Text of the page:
If we knew then what we know now…
Ten years ago today, all was not well with the global financial system. On Aug. 9, 2007 BNP Paribas froze more than $2 billion in funds, barring investors from withdrawing their money due to a “complete evaporation of liquidity in certain market segments.”
This marked the beginning of a dangerous new phase in what eventually developed into the worst economic downturn since the Great Depression. Central banks scrambled to prop up money markets, banks, and other investors rushed to dump subprime-laced securities, and trust between market players completely evaporated. About a year later, Lehman Brothers collapsed and then things got really scary.
But back in August 2007, it wasn’t clear what was coming. (Indeed, the boss of BNP Paribas said that the bank’s exposure to toxic subprime assets was “absolutely negligible” just days before it was forced to freeze billions worth of funds.) A scan of news reports at the time captures a general sense of unease, but also reveals how the financial crisis caught many people off-guard in the markets and said little to the general public, who were trying to make sense of it all.
“Who knows where the subprime story is going to pop up again.”
—Strategist at RBC Capital Markets, Aug. 9
“We’re in a volatile place, and there’s an overreaction to the news and rumors here that’s feeding into that volatility.”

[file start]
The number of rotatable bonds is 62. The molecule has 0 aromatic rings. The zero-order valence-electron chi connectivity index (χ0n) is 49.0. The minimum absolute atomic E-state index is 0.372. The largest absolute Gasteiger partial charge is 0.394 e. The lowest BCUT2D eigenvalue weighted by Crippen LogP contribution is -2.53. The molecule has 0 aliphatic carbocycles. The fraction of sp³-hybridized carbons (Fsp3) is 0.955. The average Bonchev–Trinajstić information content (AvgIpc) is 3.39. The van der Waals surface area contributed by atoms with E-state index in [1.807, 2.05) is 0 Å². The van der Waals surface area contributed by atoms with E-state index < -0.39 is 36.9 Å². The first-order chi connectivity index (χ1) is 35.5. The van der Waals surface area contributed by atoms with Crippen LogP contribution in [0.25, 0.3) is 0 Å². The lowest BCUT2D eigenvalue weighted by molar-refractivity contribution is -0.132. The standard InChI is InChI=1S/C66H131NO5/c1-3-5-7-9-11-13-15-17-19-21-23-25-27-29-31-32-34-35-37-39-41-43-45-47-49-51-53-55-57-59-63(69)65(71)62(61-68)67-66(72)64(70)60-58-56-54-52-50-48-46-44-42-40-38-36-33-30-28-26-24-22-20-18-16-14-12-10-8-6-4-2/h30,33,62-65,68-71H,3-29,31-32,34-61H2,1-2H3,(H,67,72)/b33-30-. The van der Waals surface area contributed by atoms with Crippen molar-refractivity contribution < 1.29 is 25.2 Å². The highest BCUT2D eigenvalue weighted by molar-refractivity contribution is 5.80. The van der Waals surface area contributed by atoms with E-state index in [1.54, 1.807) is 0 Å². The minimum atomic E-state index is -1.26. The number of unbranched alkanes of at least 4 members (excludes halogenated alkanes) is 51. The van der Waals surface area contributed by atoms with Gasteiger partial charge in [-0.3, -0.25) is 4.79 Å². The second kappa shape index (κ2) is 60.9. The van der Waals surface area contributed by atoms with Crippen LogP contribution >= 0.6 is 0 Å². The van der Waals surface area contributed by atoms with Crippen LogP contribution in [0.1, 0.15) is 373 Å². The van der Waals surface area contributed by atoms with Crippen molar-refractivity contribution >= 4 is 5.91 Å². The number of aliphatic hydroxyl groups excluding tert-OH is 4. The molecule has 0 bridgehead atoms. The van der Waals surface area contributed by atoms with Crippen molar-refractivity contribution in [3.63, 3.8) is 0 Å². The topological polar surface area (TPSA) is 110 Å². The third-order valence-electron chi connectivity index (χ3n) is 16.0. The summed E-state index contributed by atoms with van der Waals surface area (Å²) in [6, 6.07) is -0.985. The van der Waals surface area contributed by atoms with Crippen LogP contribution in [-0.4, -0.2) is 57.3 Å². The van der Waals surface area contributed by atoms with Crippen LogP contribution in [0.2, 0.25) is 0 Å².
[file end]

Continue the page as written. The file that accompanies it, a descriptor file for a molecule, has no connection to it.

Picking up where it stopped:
—Investment officer at Cozad Asset Management, Aug. 9
”We remain of the view that issues of the market remain very much limited to a certain part of it.”
—Strategist at Standard Life Investments, Aug. 10
“The longer-term fear is that these liquidity issues could spill into the wider economy… the prompt intervention of central banks puts off the day of reckoning.”
—Analyst at Societe Generale, Aug. 9
“Pay attention here. This is either a false alarm or a pivotal moment in history.”
—Analysts at High Frequency Economics, Aug. 9
One of the most remarkable commentaries—in retrospect—about the burgeoning crisis came from Bear Stearns chief economist David Malpass, writing for the Wall Street Journal (paywall) on Aug. 7, 2007, days before the BNP fund freeze. “Don’t Panic About the Credit Market,” read the op-ed’s headline, but Bear Stearns itself would succumb to the credit crunch about six months later, sold in a panicky fire sale to JPMorgan. Some of his observations:
Of course, sellers of both houses and bonds would like more froth in their markets. But buyers, and likely the economy as a whole, will probably benefit over time from the wrenching return to more normal market conditions.
Housing and debt markets are not that big a part of the U.S. economy, or of job creation. It’s more likely the economy is sturdy and will grow solidly in coming months, and perhaps years.
While it’s frowned upon to look for a silver lining when markets tumble and painful losses accumulate, the housing- and debt-market corrections will probably add to the length of the U.S. economic expansion.
Last week, Malpass was confirmed by the US senate to serve as Undersecretary for International Affairs at the Treasury Department.